In the Belly of the Beast: The Only Conservative at a Liberal Dinner Party
Dear Belladonna Rogers,
At a dinner party last week, the host turned to me and said, “I hear Obama may be dropping Biden and asking Hillary to be his Veep. As a woman, do you think that will help him?”
I froze. His question came at me out of left field. We hadn't been discussing politics until that moment. I couldn’t think fast enough to respond. My real answer is that I wouldn’t vote for Obama if Santa Claus were his running mate and I’m certainly no fan of Hillary’s. I replied, “What do you think?” and he was delighted to answer. I was off the hook and the other liberals all chimed in with their views.
But Belladonna, I never want to be a deer in the headlights again.
How should I, a 70-year-old professional woman and a conservative, deal with liberals’ questions that are based on the assumption that I am, of course, one of them?
Mute in Manhattan
You may have heard the one about the out-of-towner who asks directions in Manhattan: “How do I get to Carnegie Hall?” The New Yorker replies: “Practice.”
That's also the secret of dealing with liberals. Before you attend another party, practice saying calmly, “I don’t accept the premises underlying your assumption.” Say it as many times as necessary to feel comfortable uttering that sentence whenever you encounter a liberal.
In the context of your dinner conversation, here's how it would go:
“What do you mean?” the shocked liberal will ask.
“First, I wouldn’t assume that anyone to whom you put that question would vote for Obama under any circumstances.
“A second premise of your question is that I vote as a woman. That’s a classic Democrat assumption.”
Again, you’ll be facing a flummoxed liberal.
A word of warning: the more you say, the more the liberal's response will turn to enraged apoplexy. By the time you’ve finished lucidly expressing your views, the liberal will react like a shrieking, psychopathic hyena being laced into a straitjacket. More on this below.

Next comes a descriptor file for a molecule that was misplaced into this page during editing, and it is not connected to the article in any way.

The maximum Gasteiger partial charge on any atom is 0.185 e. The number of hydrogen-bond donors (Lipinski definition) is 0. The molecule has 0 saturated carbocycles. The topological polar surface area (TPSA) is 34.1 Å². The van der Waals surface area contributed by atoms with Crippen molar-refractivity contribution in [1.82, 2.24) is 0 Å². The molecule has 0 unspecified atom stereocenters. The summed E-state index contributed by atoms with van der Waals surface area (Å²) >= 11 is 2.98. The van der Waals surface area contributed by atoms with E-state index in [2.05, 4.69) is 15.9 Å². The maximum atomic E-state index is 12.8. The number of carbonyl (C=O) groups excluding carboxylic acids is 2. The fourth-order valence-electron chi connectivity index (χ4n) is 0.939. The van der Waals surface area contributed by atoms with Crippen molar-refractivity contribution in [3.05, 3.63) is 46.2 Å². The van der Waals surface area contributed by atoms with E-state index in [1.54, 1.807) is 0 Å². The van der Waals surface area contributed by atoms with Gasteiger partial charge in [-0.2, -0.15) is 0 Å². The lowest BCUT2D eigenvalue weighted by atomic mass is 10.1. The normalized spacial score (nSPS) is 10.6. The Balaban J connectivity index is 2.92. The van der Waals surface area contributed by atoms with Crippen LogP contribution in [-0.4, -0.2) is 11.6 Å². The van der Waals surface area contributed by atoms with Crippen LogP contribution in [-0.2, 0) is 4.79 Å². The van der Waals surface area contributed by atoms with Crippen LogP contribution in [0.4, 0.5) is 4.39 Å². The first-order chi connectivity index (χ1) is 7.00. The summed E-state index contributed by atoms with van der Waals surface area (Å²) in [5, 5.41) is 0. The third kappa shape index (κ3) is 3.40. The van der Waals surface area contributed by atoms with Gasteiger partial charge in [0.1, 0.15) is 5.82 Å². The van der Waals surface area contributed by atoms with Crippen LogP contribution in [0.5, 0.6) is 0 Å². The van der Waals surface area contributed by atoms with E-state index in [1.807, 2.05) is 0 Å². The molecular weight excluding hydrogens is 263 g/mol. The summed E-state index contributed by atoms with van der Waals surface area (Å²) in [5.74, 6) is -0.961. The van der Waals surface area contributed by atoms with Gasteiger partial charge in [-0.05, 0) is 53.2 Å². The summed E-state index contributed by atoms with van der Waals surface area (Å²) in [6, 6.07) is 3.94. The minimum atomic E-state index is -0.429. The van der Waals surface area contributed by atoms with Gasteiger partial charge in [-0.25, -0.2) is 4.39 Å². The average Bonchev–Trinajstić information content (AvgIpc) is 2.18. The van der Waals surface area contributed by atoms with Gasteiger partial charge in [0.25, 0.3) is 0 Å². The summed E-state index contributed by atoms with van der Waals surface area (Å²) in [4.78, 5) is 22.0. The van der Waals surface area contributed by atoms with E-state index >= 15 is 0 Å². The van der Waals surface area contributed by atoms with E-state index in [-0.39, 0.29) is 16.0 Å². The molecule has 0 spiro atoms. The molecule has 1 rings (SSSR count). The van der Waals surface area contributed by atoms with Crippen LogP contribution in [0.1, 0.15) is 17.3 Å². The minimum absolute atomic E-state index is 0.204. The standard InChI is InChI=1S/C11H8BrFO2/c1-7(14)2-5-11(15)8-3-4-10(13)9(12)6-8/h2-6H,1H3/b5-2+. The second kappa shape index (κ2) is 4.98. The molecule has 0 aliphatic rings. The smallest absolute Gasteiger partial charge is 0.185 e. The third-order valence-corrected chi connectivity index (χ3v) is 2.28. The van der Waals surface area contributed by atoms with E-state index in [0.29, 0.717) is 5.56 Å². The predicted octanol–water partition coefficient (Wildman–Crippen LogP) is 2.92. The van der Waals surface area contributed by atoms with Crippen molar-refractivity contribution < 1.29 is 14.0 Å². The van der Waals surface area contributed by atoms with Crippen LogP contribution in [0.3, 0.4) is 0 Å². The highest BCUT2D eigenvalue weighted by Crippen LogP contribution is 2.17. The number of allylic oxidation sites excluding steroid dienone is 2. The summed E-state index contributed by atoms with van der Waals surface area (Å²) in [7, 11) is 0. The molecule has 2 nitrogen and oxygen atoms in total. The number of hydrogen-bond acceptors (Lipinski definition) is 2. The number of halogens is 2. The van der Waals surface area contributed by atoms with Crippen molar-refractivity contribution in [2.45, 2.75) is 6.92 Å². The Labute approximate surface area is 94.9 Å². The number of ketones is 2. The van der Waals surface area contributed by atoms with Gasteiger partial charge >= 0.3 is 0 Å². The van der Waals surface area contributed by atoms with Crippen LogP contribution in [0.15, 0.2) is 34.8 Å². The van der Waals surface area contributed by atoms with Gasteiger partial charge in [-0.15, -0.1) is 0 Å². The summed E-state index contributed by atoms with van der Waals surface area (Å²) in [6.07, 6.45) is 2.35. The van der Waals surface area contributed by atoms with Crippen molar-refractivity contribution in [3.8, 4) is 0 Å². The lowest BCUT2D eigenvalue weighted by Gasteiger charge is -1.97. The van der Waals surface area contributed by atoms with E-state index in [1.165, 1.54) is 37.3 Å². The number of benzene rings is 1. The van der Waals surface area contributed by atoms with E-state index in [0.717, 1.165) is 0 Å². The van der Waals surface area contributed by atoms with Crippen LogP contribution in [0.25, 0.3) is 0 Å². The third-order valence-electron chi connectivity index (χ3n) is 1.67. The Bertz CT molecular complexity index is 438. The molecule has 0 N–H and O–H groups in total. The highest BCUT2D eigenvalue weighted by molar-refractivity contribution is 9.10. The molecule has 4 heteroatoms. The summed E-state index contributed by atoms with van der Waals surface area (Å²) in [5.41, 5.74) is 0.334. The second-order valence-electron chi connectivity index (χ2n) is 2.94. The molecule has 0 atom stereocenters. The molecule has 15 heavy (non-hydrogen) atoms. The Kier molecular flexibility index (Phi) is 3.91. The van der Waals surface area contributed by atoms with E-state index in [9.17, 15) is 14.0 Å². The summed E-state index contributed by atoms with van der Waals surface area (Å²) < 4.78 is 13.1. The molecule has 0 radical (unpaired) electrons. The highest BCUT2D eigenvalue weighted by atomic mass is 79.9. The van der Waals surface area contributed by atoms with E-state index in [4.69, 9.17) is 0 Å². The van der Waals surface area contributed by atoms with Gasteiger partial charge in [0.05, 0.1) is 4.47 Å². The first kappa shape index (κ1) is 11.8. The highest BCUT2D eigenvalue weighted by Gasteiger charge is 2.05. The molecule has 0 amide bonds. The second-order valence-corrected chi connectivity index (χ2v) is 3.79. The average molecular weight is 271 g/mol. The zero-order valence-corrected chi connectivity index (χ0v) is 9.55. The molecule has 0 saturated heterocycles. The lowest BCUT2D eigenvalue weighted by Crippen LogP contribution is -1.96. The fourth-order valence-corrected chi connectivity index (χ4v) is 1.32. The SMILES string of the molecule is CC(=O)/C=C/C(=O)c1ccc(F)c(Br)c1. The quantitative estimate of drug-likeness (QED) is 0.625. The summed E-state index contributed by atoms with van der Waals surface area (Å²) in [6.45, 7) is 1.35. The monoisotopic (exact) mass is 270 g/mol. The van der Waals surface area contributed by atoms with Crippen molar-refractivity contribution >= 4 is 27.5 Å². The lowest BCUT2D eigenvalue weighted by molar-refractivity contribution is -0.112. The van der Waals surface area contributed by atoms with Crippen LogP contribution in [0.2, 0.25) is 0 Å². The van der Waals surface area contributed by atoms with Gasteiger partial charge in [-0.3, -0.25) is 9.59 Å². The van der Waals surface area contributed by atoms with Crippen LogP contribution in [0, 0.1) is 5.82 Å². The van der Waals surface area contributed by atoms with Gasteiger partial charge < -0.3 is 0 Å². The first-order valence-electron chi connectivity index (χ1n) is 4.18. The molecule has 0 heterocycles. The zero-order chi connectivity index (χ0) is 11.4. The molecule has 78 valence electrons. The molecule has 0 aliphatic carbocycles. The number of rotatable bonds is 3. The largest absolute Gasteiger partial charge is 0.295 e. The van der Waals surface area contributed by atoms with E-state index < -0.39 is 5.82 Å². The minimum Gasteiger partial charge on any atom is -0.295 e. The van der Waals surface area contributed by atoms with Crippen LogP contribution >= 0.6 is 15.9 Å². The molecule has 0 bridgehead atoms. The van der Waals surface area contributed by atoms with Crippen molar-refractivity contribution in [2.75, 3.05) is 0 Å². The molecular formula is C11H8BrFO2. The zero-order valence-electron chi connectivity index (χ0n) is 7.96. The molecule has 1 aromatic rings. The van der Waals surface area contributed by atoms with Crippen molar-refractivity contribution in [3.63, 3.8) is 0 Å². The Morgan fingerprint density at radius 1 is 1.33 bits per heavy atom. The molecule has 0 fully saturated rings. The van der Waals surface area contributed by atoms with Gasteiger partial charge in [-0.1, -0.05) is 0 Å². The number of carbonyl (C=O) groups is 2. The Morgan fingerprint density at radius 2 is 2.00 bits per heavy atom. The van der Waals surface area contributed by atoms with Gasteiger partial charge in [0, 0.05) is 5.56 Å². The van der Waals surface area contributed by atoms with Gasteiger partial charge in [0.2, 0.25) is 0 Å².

HOW TO SPEAK TO A LIBERAL
In your calmest, most unemotional manner, point out to him that “the Democrat Party is based on identity politics. It has been for the last 40 years. For the first two-thirds of the 20th century, Democrats were the working people’s party, as well as that of so-called ethnic voters.
“With the rise of affirmative action, feminism and newly-minted ‘minorities,’ the Democrat Party began tailoring its strategies to pigeon-hole voters into discrete categories, assuming each would vote as members of beleaguered groups that required exceptional government intervention. To me, this is a pernicious public policy for all affected -- except, of course, the Democrats scrounging for votes.
“I’m a professional woman in my early seventies and I’ve never felt like part of a beleaguered minority. I received a fine education, then went to work and had a successful career that continues to this day. I worked in a meritocratic system and it rewarded me. It would be absurd for me to think of myself as a minority when women are, numerically, a majority. Although many companies didn’t welcome women when I was younger, they do now, and even then, I made my way and did well through hard work.
“I resent the Democrat Party’s assumption that I vote as a vagino-American when in fact I vote on the basis of my reasoning capacity and my skill at sizing up people. I vote as a national security-minded, free market-appreciating, patriotic American -- not based on my gender.
“I only wish more women and genuine minorities understood that their permanent victim status may serve the Democrat Party by providing it with votes, but it utterly fails to serve the 'victims' in the long run. In fact, nothing could be more detrimental to them.
“Bill and Hillary Clinton, Jesse Jackson, Maxine Waters, Nancy Pelosi, Sheila Jackson Lee, the Kennedys, and Barack Obama all preach the gospel of the weak, helpless underdog. This discourages people from working as hard as possible in school and at jobs. They would be far better off if they stopped accepting their assigned roles as lifelong members of the permanently disadvantaged who can only be served by special programs designed to cater to them and win their votes."